During the 1990’s, Sean continued to shine, and reach acclaim with the Academy in his role of Matthew Poncelet, Death Row inmate pleading with a caring nun played by Susan Sarandon(Who one the Oscar for best Actress for her role) to save his life in Dead Man Walking. In 2003 he won the first of two Best Actor Oscars for his role of Jimmy Markum in Clint Eastwood’s Best Picture winner, Mystic River. His charecter is an ex-con whose daughter is murdered. His second Best Actor Oscar came in 2008 for his role in Milk, the story of Harvey Milk, and his struggles as an American gay activist who fought for gay rights and became California’s first openly gay elected officail, and was later assasinated by a disgruntled former employee.
Sean continues to be avoice to reckon with in Hollywood, as an actor, director and activist. His upcoming roles are that of gangster Mickey Cohen in Gangster Squad and is rumored to be starring in a remake of The Secret Life of Walter Mitty.
 
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Posted by on November 25, 2012 in 1960, 60's, A Star is Born, Actors, Biography, Births

 

Capote ~ 2005

It’s 1959, and celebrated author Truman Capote (Philip Seymour Hoffman) decides to make his next project the shocking murders of the Clutter family in a small, conservative Kansas town where nothing usually happens. Then, researching his project, the author becomes fascinated or some say even enamoured with one of the killers, Perry Smith (Clifton Collins Jr.).

An outstanding film, showcasing one of the greatest biographical performances by Hoffman, at once celebrating, analysing and criticising an important writer and his major book. You’ll appreciate it more if you’ve read In Cold Blood or seen the film recently. B+

 
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Posted by on April 12, 2008 in 2005, Biography, Drama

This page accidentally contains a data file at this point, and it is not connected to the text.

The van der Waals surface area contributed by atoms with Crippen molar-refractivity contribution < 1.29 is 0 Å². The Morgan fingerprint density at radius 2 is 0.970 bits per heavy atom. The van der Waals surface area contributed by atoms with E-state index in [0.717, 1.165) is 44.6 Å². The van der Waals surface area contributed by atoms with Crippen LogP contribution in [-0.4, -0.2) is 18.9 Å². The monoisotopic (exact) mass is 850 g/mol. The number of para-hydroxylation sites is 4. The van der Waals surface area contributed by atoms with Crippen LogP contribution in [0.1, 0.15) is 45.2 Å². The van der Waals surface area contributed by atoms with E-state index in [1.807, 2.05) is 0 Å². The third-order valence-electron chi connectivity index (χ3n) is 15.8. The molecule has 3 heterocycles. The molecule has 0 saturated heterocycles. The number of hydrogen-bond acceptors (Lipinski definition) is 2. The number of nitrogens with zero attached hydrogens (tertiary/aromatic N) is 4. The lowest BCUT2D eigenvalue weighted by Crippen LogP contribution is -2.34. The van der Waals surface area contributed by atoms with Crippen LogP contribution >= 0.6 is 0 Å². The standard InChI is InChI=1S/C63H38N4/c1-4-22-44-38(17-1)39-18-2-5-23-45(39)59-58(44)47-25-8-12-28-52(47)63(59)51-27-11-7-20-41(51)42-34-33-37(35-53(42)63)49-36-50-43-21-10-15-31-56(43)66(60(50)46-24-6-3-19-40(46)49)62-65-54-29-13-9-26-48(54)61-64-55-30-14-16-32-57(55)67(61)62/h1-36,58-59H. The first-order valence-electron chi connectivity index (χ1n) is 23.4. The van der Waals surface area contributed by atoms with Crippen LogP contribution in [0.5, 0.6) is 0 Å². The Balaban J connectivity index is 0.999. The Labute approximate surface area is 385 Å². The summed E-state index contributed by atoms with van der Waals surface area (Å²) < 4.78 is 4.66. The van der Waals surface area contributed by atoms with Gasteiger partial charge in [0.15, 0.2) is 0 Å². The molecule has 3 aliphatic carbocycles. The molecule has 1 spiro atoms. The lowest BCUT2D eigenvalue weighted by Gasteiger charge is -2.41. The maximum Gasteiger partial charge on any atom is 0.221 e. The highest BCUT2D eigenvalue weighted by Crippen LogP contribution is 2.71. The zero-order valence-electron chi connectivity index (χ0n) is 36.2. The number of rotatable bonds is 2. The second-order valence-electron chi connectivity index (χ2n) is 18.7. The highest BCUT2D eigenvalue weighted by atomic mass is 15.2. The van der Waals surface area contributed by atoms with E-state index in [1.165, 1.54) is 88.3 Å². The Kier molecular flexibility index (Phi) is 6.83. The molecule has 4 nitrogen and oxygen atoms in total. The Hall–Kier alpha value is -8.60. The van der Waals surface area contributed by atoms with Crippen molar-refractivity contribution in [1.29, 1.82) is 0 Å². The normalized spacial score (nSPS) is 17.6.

Aviator ~ 2004

Leonardo finally proved himself to me with this outstanding film and portryal of Howard Hughes. I mean I’ve always liked him, but ever since Gilbert Grape, I didn’t think he was working up to his potential. After seeing Aviator, I and the rest of the world know what this actor can do.

He carried this film. He and Cate Blanchett. Howard Hughes was a mystery to so many and DeCaprio showed us a little of that mystery and what was behind the man. Hepburn is a legend and Blanchett showed us what she was all about in perfect form.

Martin Scorsese brought an air of old Hollywood back to Hollywood with this film and as most of his films this was also one of his best. His direction helped capture the essence of Hollywood in Hughes’ hey day and also the pain in which Hughes lived in it. Excellent movie, excellent direction and excellent acting. A

 
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Posted by on August 1, 2007 in 2004, Biography, Drama

 

Alexander ~ 2004

A bio-epic film is either very good, or very poor. That was until I saw Alexander, with Colin Farrell in the lead as the greatest leader of all time Alexander. Farrell’s performance was very intense, as all of Farrell’s performances seem to be, but this one was extremely well done. Other than the bad dye job with his hair, he portrayed the psychological side of Alexander the Great in true realism. This is what this film wanted to portray, the psychological side of this great man, what made him tick.

Angelina Jolie, who played Alexander’s mother, Olympias (she and Farrell are really almost the same age) was able to pull off this role with the audacity that is Jolie. She commands every scene that she is in and rightfully so. However, Val Kilmer, who played Alexander’s father, Philip was less than lackluster. He gave a very strained dry performance. The great Anthony Hokins as Ptolemy and the film’s narrator is superb as always.

The cinematography was superb, some of the finest I had seen. It pulled you into the film, and gave you that aura that you were looking deep into the mind of this man known to be great, yet somewhat mad.

Overall this was a good film, not one of the great bio epics, but one of the better. B+
 
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Posted by on July 14, 2007 in 2004, Biography, Drama